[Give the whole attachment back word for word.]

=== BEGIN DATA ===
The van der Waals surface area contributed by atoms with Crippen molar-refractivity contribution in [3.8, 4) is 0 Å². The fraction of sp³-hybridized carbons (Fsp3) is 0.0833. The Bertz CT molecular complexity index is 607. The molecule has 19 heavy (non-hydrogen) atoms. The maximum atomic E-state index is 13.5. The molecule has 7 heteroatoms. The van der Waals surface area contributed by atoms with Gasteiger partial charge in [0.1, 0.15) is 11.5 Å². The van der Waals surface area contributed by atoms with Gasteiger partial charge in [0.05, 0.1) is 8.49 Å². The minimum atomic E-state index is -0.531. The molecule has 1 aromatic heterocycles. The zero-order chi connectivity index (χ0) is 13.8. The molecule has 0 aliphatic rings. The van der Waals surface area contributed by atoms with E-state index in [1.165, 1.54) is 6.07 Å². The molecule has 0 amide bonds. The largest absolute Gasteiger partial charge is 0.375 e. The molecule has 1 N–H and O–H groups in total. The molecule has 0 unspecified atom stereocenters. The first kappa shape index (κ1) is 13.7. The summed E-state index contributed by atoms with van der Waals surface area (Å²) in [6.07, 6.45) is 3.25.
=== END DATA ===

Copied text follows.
The van der Waals surface area contributed by atoms with Crippen molar-refractivity contribution in [3.8, 4) is 0 Å². The fraction of sp³-hybridized carbons (Fsp3) is 0.0833. The Bertz CT molecular complexity index is 607. The molecule has 19 heavy (non-hydrogen) atoms. The maximum atomic E-state index is 13.5. The molecule has 7 heteroatoms. The van der Waals surface area contributed by atoms with Gasteiger partial charge in [0.1, 0.15) is 11.5 Å². The van der Waals surface area contributed by atoms with Gasteiger partial charge in [0.05, 0.1) is 8.49 Å². The minimum atomic E-state index is -0.531. The molecule has 1 aromatic heterocycles. The zero-order chi connectivity index (χ0) is 13.8. The molecule has 0 aliphatic rings. The van der Waals surface area contributed by atoms with E-state index in [1.165, 1.54) is 6.07 Å². The molecule has 0 amide bonds. The largest absolute Gasteiger partial charge is 0.375 e. The molecule has 1 N–H and O–H groups in total. The molecule has 0 unspecified atom stereocenters. The first kappa shape index (κ1) is 13.7. The summed E-state index contributed by atoms with van der Waals surface area (Å²) in [6.07, 6.45) is 3.25.